It's Monday, February 4, and we left Port Charlotte Florida this morning. We headed south again, this time down US highway 41. We could have made much better time by taking Interstate 75 but US 41 was a much more interesting drive. We are now in a campground in a city that is a popular point of departure for fishing trips into a National Park. To give you an idea of what's around here, Adrienne saw an alligator in the water on the side of the highway this afternoon. We also saw many Snowy Egrets and maybe some White Ibis in the grass lands on the side of the road.
We really had a good time in Port Charlotte. The first evening we were at Lynne and John's (Larry's sister and brother-in-law) we walked down a park on Alligator Bay (part of Charlotte Harbor) to watch the sunset. Sunsets over the Gulf of Mexico range from beautiful to exotic.
Lynne took us on a tour of some of the things to see around Charlotte Harbor. First we went to the Lee County Manatee Park. The park is on a canal that goes to a power plant. Since Manatees like warm water, they often come up that particular canal to rest and play. There's no food for them in the canal so they return to the Gulf at night. The day we were there it was windy so it was difficult to see the Manatees but we did see a mother and her calf.
After the Manatees, we drove to Six Mile Slough. There they have a board walk through the swamp and wetlands. The walk on the board walk is probably about a mile long and it was great. First we saw some Ibis, Egrets, and a Crane (Lynne identified the birds for us). The boardwalk starts through a forest, there were a lot of Cypress trees growing in the water. Along the walk we saw a couple of alligators, turtles, as well as too many birds to count. The Cypress Trees were very interesting. This was a great hike. We should explain that this was through wetlands. The land was sometimes dry and sometimes wet, and in some places there were ponds. Because the land is very fragile, the county government built kind of a wooden bridge over the land. This is what you walk on and it's called a boardwalk because you are walking on a path that is made of boards. Of course it above the ground.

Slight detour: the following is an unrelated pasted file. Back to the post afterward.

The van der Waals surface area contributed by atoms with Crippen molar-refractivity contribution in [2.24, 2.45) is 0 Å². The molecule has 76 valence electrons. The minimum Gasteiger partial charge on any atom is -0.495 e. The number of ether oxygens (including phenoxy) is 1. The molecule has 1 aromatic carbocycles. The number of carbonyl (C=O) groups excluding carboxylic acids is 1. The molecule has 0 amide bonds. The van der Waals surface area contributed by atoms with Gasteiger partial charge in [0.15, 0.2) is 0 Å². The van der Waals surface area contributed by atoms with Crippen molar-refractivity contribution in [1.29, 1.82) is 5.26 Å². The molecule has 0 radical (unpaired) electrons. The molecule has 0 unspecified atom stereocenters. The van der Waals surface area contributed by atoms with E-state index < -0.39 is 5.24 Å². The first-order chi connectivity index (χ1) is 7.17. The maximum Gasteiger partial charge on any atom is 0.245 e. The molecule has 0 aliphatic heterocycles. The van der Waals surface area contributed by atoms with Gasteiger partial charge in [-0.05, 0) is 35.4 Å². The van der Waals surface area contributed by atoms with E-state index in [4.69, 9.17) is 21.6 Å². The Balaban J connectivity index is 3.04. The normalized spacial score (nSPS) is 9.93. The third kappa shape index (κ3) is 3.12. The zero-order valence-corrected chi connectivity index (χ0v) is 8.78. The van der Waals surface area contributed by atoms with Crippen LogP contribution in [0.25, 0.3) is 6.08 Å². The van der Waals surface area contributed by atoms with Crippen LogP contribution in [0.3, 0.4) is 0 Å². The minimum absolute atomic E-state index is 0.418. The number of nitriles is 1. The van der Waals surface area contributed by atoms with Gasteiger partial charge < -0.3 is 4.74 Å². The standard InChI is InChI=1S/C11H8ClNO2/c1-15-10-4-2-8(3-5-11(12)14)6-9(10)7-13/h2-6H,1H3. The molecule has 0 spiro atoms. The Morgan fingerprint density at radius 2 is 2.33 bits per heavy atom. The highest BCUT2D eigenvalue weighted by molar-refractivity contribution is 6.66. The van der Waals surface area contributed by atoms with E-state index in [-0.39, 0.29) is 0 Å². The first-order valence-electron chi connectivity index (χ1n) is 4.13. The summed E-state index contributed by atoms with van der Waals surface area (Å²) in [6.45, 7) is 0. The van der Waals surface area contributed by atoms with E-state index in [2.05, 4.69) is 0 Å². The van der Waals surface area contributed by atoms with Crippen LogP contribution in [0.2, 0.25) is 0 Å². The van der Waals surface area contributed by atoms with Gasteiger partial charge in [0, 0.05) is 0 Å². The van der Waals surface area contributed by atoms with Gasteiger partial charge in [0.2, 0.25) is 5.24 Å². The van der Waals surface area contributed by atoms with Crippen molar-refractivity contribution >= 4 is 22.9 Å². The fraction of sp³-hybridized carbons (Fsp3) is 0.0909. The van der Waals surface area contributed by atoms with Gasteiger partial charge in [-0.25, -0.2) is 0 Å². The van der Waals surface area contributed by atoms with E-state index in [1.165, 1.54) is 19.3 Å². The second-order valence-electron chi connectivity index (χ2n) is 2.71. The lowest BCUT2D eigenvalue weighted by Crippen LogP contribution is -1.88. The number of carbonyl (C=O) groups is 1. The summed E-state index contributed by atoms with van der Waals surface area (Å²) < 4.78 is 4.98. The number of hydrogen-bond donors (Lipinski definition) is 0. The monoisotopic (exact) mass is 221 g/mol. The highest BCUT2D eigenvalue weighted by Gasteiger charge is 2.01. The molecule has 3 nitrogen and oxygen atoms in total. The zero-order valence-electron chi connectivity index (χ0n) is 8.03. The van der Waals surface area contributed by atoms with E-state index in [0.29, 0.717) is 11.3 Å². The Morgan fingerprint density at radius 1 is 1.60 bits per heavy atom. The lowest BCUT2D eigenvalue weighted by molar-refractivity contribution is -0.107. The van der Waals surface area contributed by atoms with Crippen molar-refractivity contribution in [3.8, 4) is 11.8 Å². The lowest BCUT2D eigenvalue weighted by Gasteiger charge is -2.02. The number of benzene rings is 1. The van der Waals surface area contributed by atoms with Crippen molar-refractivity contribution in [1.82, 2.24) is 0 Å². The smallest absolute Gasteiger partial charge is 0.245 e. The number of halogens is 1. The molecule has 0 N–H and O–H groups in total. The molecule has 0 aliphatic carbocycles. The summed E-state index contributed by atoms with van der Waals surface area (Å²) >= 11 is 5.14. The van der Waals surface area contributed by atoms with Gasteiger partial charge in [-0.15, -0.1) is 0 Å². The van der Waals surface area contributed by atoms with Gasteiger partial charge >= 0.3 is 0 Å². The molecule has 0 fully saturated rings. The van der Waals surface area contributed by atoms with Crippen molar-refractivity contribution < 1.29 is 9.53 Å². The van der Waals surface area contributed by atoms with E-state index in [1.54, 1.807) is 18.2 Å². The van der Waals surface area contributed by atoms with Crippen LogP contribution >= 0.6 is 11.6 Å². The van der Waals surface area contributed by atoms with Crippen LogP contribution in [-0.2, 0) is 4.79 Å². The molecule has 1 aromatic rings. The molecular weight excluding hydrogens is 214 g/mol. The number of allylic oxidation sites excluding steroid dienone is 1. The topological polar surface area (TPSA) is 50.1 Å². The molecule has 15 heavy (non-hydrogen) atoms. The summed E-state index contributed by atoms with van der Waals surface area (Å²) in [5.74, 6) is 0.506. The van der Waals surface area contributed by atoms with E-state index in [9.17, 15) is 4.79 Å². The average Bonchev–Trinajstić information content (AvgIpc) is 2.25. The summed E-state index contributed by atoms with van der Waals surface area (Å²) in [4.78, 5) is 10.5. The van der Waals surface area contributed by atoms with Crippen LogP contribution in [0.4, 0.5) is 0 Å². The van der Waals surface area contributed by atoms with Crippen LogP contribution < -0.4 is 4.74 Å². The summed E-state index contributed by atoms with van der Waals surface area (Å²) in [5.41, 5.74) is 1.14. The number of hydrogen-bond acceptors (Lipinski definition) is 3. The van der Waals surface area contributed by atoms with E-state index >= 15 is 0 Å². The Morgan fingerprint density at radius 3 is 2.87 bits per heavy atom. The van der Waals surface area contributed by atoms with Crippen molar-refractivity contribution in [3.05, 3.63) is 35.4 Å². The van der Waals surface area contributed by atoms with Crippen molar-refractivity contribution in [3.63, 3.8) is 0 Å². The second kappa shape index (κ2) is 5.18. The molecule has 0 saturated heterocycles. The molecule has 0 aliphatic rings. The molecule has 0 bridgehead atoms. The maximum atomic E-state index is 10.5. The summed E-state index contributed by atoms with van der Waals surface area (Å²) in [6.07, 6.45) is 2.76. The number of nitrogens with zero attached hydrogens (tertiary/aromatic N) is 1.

Then Lynne had to take us to the third largest Banyan Tree in the world
and the largest Banyan Tree in the continental US. This tree is only 76
years old but is huge. Banyan trees expand by sending down shoots from
their branches. The shoots reach the ground and develop roots, then form
new trunks. It's interesting to see a branch from the original tree grow